America's first intelligence czar
Bush Thursday named Negroponte as the overall director of intelligence.
As US ambassador to Iraq, John Negroponte already has a tough job. But now he's in line for something that in its own way might be tougher: service as the first US director of national intelligence.
Iraq is dangerous, of course, and its politics intense.
In Washington, however, Ambassador Negroponte may find that the DNI post comes with unprecedented responsibility, and less power than advertised.
If confirmed by the Senate, Negroponte will be expected to set overall budgets for a constellation of US intelligence agencies, many of which might fight major changes he wishes to make.
By law, he'll be the president's chief adviser on intelligence matters - but he'll have no direct control over actual intelligence operations.
What's more, on his very own issues he'll have lots of competition for the president's ear.
"Negroponte is going to have to fend for himself out there, with the ambiguities in the law, and hope he can make it work on the basis of goodwill," says Stansfield Turner, former director of central intelligence.
President Bush announced his pick of Negroponte for the DNI slot at a snap Thursday press conference. It came at a time when the administration was coming under increasing criticism for slowness in trying to fill the job.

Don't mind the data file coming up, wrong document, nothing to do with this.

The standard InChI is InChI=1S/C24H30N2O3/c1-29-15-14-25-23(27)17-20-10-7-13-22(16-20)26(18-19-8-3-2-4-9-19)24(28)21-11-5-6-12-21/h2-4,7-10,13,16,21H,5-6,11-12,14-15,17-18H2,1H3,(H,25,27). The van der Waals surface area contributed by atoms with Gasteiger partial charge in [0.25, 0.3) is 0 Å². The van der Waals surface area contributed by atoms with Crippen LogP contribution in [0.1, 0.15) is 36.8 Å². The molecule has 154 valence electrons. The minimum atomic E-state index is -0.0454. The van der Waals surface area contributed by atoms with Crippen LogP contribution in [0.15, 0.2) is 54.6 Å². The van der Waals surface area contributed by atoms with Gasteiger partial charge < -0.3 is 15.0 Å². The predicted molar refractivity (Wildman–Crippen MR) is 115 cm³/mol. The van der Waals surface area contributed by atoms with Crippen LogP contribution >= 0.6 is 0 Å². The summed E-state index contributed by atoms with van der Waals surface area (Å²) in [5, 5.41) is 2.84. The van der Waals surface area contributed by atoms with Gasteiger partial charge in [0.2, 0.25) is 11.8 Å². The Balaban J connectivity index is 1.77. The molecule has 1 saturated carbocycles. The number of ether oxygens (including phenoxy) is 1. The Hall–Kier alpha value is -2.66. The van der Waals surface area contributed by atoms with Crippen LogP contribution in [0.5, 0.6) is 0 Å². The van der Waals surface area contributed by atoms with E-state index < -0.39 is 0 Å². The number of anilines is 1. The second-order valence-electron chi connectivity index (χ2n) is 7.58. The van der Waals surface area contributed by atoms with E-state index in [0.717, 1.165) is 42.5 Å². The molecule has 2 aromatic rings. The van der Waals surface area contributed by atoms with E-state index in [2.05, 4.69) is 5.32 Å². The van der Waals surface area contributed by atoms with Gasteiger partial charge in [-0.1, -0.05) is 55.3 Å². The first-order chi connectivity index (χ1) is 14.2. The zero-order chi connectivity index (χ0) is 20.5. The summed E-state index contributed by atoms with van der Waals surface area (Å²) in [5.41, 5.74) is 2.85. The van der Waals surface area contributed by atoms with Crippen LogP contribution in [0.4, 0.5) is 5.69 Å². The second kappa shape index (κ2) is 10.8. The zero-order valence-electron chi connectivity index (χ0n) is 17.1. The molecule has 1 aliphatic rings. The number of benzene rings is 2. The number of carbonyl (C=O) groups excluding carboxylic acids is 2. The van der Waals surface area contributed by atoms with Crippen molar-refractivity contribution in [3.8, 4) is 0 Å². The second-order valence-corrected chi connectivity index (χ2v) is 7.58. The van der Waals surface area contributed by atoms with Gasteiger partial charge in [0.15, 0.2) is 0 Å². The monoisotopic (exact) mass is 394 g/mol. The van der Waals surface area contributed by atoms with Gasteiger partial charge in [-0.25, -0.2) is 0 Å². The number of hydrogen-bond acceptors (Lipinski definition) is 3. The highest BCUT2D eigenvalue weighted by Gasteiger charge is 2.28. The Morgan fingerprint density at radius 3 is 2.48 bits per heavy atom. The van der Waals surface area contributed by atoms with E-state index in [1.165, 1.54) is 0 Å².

On Wednesday, for instance, Sen. John D. Rockefeller IV (D) of West Virginia, the ranking minority member of the Senate Intelligence Committee, complained publicly of "foot-dragging," and called the delay in naming a DNI "simply unacceptable."
In announcing his choice, President Bush said that Negroponte understands the intelligence needs of US policymakers, plus the need to make intelligence agencies work together.
"If we're going to stop the terrorists before they strike, we must ensure that our intelligence agencies work as a single, unified enterprise," said President Bush.
With Negroponte, Bush has a veteran security official whose wide-ranging background may make him an obvious fit for the post.
But Negroponte's confirmation may not be a slam dunk. As ambassador to Honduras from 1981-85, he played a prominent role in aiding the contra rebels in their war with the left-wing Sandinista government in neighboring Nicaragua.
In past some human rights groups have alleged that Negroponte knew about and did not disapprove of the activities of Honduran death squads funded and partly trained by the CIA. Negroponte has testified that he did not believe death squads were operating in Honduras.